My postman collection is available on GitHub as a json file. You can import it into Postman and use it when working with your own Sitecore CDP sandbox. I hope you find it useful, please share any feedback.

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Standing up a Sitecore 10.2 Instance

Standing up an instance of Sitecore 10.2 on docker is pretty straightforward. The Sitecore team has done an excellent job of covering all the detailed steps required, which if you’ve never stood up an instance of Sitecore running on containers in your local instance is really useful. If that’s you then you should consider reading the developers install guide, otherwise, if you just want a quick guide, continue on.

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How to personalize your site with Sitecore CDP via Google Tag Manager

In a previous post, I’ve introduced Sitecore CDP with some tips and tricks to help you get started with this awesome platform. While there are a few different ways you can integrate Sitecore CDP with your site:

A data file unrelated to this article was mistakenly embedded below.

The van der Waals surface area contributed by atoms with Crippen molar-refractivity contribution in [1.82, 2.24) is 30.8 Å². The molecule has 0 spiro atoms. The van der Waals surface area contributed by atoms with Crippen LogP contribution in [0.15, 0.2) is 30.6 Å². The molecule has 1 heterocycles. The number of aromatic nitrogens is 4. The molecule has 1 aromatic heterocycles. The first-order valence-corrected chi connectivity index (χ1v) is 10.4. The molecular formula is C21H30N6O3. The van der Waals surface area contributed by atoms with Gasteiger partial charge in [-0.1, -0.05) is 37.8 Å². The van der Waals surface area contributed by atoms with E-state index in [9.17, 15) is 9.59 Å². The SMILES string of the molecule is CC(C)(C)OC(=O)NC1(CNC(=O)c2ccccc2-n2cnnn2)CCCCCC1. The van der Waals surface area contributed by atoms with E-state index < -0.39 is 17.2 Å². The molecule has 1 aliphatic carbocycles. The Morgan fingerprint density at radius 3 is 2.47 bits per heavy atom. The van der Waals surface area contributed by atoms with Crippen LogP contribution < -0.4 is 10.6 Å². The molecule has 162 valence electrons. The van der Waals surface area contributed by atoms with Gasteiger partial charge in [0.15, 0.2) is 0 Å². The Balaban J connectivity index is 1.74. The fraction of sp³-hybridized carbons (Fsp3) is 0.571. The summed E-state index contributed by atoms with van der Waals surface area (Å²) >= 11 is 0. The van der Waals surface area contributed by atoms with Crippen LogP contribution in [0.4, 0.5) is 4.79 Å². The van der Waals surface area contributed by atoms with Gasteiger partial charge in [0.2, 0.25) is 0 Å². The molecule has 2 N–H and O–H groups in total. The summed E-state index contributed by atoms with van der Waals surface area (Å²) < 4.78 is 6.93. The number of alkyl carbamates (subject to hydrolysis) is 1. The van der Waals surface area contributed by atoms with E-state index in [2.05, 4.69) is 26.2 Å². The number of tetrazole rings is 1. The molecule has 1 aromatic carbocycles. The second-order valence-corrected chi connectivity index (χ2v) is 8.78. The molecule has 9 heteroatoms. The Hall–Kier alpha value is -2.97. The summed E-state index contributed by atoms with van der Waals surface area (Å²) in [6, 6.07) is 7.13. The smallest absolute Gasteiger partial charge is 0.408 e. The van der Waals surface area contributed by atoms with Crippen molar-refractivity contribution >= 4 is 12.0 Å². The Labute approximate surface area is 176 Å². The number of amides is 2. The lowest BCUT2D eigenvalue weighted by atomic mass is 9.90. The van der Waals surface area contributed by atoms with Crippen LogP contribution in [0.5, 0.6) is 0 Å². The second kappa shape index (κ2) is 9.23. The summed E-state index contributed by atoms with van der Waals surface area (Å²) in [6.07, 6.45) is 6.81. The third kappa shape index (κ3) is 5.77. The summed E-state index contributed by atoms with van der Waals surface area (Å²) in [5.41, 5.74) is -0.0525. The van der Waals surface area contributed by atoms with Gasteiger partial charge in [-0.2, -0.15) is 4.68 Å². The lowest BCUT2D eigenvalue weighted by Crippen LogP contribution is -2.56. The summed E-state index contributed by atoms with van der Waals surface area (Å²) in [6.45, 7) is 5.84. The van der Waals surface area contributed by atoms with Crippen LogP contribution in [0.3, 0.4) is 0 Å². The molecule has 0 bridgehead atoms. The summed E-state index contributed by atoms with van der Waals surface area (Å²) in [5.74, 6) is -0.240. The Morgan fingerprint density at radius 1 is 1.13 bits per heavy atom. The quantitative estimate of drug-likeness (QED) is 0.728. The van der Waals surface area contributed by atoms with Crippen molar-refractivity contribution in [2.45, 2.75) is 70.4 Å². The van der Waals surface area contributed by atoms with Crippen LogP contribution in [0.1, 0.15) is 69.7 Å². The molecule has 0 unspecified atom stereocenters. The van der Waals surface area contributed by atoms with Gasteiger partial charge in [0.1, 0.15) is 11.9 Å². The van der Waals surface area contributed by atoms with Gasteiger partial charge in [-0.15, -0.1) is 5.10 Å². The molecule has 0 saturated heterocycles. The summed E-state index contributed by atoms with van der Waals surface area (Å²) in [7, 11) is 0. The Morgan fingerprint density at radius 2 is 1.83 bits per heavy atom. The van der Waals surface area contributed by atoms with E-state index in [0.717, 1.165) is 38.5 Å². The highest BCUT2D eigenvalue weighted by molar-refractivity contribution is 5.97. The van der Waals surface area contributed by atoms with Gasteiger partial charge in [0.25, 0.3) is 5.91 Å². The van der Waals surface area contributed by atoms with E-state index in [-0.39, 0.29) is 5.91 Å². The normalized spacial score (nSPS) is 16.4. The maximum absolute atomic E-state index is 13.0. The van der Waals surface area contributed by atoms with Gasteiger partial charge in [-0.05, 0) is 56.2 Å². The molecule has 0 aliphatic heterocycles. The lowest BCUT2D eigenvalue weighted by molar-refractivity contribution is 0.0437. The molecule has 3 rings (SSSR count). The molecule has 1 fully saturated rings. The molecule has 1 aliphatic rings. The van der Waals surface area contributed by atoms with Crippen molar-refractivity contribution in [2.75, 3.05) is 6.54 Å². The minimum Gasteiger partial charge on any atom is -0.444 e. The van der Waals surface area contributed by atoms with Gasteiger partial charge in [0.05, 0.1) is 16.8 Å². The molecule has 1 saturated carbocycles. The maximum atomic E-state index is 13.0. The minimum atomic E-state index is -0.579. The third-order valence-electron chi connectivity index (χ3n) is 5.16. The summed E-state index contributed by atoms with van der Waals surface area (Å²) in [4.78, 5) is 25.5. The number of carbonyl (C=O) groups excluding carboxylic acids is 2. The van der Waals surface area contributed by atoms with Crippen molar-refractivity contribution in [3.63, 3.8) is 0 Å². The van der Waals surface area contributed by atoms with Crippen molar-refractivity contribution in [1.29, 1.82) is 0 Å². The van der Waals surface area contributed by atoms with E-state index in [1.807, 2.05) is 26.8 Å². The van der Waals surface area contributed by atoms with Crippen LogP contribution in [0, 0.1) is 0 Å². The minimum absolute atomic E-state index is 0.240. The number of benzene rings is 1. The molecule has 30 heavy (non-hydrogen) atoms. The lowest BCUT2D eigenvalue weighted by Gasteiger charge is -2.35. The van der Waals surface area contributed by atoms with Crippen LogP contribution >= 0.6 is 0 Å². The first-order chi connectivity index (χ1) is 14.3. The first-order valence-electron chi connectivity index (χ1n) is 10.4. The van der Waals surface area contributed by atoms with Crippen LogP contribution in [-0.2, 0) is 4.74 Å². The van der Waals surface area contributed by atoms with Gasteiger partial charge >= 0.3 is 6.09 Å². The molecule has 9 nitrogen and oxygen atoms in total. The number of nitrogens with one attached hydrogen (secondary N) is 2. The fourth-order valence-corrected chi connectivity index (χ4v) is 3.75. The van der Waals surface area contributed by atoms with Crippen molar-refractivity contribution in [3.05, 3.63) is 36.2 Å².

• Direct client-side integration
  • Client-side integration via GTM (Google Tag Manager)
  • Server-side integration

I thought it would be helpful to demonstrate how to add CDP to the Next.js Commerce App via GTM. One of the benefits of this approach is it allows marketers to manage and deploy the CDP script to their site without having to modify the code. As the majority of sites already have GTM set up it should be relatively easy to add Sitecore CDP without getting the dev team involved. “Yey! we can do this ourselves, we don’t need any developers!” I hear you marketers holler!!

Now I’m not advocating you start adding scripts to your live site via GTM, as it does require some technical resources. Most marketing teams have analytic pros who understand the impact and risk of adding scripts and perform rigorous testing before publishing anything on a live site, to ensure there is no detrimental impact on performance or worse bring the entire site down. With great power comes great responsibility.

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Sitecore CDP Tips and Tricks